Post Malone’s words on hip hop and its meaning has rubbed music lovers the wrong way.
The creator behind the number one song in the country spoke to Poland’s NewsOnce about his journey in rap, how he’s used the power of a melody to his advantage and why today’s hip-hop has no meaning. “They way music is right now you don’t need to talk about nothing. You just need a nice melody,” he said.
Looking back on his breakthrough hits like “White Iverson,” the Texas native says he would often find a cadence that suited his liking and merged it with autotune to make a good record. The formula has obviously worked for the 22-year-old who’s found success in his singles, “Deja Vu” and “Congratulations” featuring Justin Bieber and Quavo, respectfully.
While he’s enjoyed how fans embrace his music and the importance southern hip-hop has had on his sound (Malone praises Atlanta’s Key! for his talents), he believes the genre currently doesn’t hold enough depth to capture the attention of those looking for meaningful perspectives.
“If you’re looking for lyrics, if you’re looking to cry, if you’re looking to think about life, don’t listen to hip-hop,” Malone said. “There’s great hip-hop songs where they talk about life and they spit that real sh*t, but right now, there’s not a lot of people talking about real sh*t.
Malone’s hip-hop playlists may not feature the sounds he’s referring to, but this doesn’t mean they haven’t been made. Just a few spots behind him on the charts rest Logic’s poignant “1-800-273-8255,” a song by a critically acclaimed rapper about suicide and depression.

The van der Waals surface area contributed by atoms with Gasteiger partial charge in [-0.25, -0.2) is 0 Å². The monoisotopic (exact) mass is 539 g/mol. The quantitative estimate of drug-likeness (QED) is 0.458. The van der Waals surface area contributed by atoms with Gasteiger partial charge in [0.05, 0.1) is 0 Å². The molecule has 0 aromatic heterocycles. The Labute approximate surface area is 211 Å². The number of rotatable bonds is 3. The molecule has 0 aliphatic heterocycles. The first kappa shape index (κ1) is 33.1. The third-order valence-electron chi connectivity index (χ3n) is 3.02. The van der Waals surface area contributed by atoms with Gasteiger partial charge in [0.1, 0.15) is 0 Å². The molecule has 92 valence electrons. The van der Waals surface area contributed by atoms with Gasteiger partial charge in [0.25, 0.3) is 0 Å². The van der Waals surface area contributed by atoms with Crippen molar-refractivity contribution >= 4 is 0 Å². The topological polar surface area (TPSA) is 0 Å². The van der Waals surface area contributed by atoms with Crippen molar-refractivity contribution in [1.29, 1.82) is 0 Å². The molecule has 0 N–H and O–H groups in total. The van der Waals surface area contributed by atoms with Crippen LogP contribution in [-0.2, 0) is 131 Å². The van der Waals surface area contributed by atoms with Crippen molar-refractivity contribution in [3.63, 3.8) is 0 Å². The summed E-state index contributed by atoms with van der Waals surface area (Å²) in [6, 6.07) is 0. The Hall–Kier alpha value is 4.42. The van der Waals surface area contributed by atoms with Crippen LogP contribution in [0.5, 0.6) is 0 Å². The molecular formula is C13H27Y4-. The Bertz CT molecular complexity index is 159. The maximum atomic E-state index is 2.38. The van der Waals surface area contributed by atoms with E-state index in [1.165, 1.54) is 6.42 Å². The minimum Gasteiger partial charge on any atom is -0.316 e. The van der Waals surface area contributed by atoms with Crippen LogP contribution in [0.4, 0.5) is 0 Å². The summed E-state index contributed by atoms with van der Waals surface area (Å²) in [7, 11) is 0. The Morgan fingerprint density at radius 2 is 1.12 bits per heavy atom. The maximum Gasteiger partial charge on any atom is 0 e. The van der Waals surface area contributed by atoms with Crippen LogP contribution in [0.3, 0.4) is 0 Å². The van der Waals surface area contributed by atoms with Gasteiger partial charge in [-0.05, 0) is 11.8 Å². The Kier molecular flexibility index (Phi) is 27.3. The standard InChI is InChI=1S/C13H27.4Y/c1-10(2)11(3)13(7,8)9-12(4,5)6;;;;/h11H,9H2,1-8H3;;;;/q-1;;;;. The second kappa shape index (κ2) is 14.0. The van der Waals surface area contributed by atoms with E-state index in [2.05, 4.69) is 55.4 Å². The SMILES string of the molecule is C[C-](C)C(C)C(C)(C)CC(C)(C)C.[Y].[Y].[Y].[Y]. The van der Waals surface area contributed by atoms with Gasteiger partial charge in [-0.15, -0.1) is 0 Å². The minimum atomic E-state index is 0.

There’s also the album releases of Kendrick Lamar and JAY-Z earlier this year, who shared bold stances on black masculinity and race. Even between the stokes of Future’s exultant bars on his latest albums, bare feelings of vulnerability by Mr. Sensational himself.
Still, Malone doesn’t completely throw the genre to the wayside. He believes hip-hop’s place is to make everyone happy, which comes off a lot worse than intended.
“Whenever I want to cry, whenever I want to sit down and have a nice cry, I’ll listen to some Bob Dylan. Or whenever I’m trying to have a good time and stay in a positive mood, I listen to hip-hop. Because it’s fun. I think hip-hop is important because it brings people together in a beautiful, happy way.”
We’re sure he doesn’t look to hip-hop as means of a minstrel, but many others do. Hip hop’s elements have changed over the years (its origins rested on, rapping, DJing, graffiti and b-boying), but it does give listeners way more than a clubby high. Even in times of pain the music has highlighted joy, making it more meaningful, no?
Take a look at the interview above.